Do Homeowners Associations Mitigate or Aggravate Negative Spillovers from Neighboring Homeowner Distress?
Experiences reveal that the monitoring costs of the foreclosure crisis may be non-trivial, and smaller governments may have more success at addressing potential negative externalities. One highly localized form of government is a homeowners’ association (HOA). HOAs could be well suited for triaging foreclosures, as they may detect delinquencies and looming defaults through direct observation or missed dues. On the other hand, the reliance on dues may leave HOAs particularly vulnerable to members’ foreclosure. We examine how property prices respond to homeowner distress and foreclosure within HOA communities in Florida. We combine datasets of HOAs, sales and aggregate loan delinquency and foreclosures from 2000 through 2008. We find properties in HOAs are relatively less impacted by more distressed neighbor homes compared to non-HOA properties, but only when considering less severe delinquency rates. We also find that negative price effects from higher delinquency exposure rates are ameliorated for properties in larger and newer HOAs.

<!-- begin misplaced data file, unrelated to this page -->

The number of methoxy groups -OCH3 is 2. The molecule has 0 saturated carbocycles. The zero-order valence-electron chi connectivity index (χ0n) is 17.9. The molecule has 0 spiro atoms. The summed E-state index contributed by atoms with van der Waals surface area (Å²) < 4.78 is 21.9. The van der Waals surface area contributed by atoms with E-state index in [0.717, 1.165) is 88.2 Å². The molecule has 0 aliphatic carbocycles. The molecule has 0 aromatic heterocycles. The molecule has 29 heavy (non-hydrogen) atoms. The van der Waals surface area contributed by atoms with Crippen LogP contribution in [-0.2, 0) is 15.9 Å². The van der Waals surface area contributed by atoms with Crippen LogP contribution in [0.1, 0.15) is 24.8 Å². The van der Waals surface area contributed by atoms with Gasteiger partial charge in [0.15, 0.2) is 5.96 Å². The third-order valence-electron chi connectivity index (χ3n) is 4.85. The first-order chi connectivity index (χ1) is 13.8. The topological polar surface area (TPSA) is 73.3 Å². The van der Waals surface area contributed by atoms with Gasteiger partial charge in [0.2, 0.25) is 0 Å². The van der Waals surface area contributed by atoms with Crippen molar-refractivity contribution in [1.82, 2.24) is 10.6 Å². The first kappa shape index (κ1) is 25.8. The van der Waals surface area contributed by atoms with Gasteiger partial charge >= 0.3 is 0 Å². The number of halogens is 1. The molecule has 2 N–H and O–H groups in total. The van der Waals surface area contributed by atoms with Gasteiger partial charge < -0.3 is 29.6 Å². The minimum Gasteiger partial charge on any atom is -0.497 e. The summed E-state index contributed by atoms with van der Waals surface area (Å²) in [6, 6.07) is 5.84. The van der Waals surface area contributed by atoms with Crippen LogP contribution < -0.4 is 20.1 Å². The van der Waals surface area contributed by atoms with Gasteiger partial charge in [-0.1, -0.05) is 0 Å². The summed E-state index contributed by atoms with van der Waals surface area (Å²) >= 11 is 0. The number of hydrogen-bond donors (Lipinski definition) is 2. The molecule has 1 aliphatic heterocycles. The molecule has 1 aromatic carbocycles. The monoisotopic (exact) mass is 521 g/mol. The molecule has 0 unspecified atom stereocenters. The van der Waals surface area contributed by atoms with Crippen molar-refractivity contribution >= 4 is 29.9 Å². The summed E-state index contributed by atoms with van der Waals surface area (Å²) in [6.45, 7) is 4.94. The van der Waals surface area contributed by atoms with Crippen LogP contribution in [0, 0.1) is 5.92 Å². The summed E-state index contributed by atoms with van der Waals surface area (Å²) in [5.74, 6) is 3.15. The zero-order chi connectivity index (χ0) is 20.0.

Research findings and highlights:
- We examine how property prices respond to homeowner distress and foreclosure within homeowners association (HOA) communities in Florida.
- We find that a one-standard-deviation increase in localized 30-day delinquency lowers HOA property prices by 1.5 percent less than it does non-HOA prices.
- Larger HOAs play an important mediating role: negative price effects from higher delinquency exposure rates are further ameliorated for properties that are located in relatively larger and somewhat newer HOAs.
- We do not find any positive spillovers from HOAs to neighboring non-HOA property, confirming the prediction that any positively mediating effect is exclusive to the HOA properties.